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Micro-financing key to helping the world

Jessica Jackley helps people in Third World nations develop their own businesses through finding them  microfinancing. - Contributed
Jessica Jackley helps people in Third World nations develop their own businesses through finding them microfinancing.
— image credit: Contributed

Anyone who thinks one person cannot make a difference has not met Jessica Jackley.

Jackley saw a need, took action to meet that need and has had a stunning impact on countless people in Third World nations.

Since she was a small child, Jackley wanted to help the less fortunate, and she did so through her time and money, but it was not enough. Then she heard of micro-financing and her life took a decidedly different turn.

In 2005, Jackley co-founded Kiva, the world’s first peer-to-peer microlending website. Since then, Kiva has loaned out more than $275 million to people in 216 countries.

The loans are as small as $25, but are enough to change the course of someone’s life.

Jackley brought her message of providing a hand up, not a hand out to Kelowna as part of the Distinguished Speakers Series presented by the University of British Columbia’s Okanagan campus.

“There are so many people who have their hands in this,” Jackley told a full house at the Rotary Centre for the Arts Thursday evening. “It has been a very positive thing. There are some really talented people out there and when you invite them in some amazing things can happen.”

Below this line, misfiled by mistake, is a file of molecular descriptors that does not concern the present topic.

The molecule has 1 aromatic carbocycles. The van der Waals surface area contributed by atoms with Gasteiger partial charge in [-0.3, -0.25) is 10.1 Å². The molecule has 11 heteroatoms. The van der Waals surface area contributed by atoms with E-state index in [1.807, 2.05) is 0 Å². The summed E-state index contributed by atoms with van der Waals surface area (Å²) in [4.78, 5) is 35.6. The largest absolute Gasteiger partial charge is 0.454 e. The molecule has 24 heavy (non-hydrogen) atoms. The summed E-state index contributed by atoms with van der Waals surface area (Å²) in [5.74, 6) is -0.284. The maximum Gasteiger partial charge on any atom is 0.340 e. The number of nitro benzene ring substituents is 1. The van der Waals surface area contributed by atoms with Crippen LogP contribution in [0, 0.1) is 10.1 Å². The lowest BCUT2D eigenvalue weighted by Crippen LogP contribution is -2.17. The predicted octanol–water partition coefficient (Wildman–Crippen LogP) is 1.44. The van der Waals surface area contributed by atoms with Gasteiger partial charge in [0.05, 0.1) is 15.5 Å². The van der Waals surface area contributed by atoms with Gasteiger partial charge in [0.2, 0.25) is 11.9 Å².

Jackley says positive change can be initiated by anyone in the world and the people who loan money to Kiva come from many of the same countries in which the money is loaned out to others.

“Sometimes the people we least expect can change things in the world,” says Jackley.

“Everyone has great potential. The problem is we don’t give ourselves credit that we could be the one making the change. Every person has the ability to change the world and make the world a better place to live.”

She admits to knowing little of the world of finance when launching Kiva, but her desire to help others help themselves prompted her to learn and she now holds an MBA from the Stanford Graduate School of business and a bachelor of arts degree in philosophy and political science.

Jackley is also the co-founder and CEO of ProFounder.com, an organization that helps people fund and start up their own businesses. She is in charge of helping microenterprises in developing nations, while her business partner, Dana Mauriello, helps small family businesses in the US.

For more information on microlending and Kiva, go to www.kiva.org.

 

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